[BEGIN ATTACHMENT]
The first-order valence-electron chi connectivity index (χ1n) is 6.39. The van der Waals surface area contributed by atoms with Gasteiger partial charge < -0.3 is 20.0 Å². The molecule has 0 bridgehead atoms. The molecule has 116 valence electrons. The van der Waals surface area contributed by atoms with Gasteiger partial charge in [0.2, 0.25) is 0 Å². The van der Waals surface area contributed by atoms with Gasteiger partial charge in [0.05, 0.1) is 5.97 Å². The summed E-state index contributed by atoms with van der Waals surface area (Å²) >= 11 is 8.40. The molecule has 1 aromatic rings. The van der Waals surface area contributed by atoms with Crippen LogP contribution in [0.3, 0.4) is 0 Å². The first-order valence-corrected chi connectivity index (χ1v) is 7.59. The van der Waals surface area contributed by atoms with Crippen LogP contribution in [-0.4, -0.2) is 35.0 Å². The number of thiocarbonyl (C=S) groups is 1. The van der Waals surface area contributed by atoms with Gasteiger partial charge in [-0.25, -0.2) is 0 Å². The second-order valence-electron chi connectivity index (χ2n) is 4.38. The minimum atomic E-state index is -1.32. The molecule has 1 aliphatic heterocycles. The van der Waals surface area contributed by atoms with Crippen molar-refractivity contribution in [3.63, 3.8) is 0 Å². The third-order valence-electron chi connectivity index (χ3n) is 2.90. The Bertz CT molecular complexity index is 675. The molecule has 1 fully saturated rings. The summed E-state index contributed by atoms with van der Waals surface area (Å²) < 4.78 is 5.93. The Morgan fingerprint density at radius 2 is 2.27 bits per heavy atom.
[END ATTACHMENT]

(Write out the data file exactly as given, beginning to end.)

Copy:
The first-order valence-electron chi connectivity index (χ1n) is 6.39. The van der Waals surface area contributed by atoms with Gasteiger partial charge < -0.3 is 20.0 Å². The molecule has 0 bridgehead atoms. The molecule has 116 valence electrons. The van der Waals surface area contributed by atoms with Gasteiger partial charge in [0.2, 0.25) is 0 Å². The van der Waals surface area contributed by atoms with Gasteiger partial charge in [0.05, 0.1) is 5.97 Å². The summed E-state index contributed by atoms with van der Waals surface area (Å²) >= 11 is 8.40. The molecule has 1 aromatic rings. The van der Waals surface area contributed by atoms with Crippen LogP contribution in [0.3, 0.4) is 0 Å². The first-order valence-corrected chi connectivity index (χ1v) is 7.59. The van der Waals surface area contributed by atoms with Crippen LogP contribution in [-0.4, -0.2) is 35.0 Å². The number of thiocarbonyl (C=S) groups is 1. The van der Waals surface area contributed by atoms with Gasteiger partial charge in [-0.25, -0.2) is 0 Å². The second-order valence-electron chi connectivity index (χ2n) is 4.38. The minimum atomic E-state index is -1.32. The molecule has 1 aliphatic heterocycles. The van der Waals surface area contributed by atoms with Crippen molar-refractivity contribution in [3.63, 3.8) is 0 Å². The third-order valence-electron chi connectivity index (χ3n) is 2.90. The Bertz CT molecular complexity index is 675. The molecule has 1 fully saturated rings. The summed E-state index contributed by atoms with van der Waals surface area (Å²) < 4.78 is 5.93. The Morgan fingerprint density at radius 2 is 2.27 bits per heavy atom.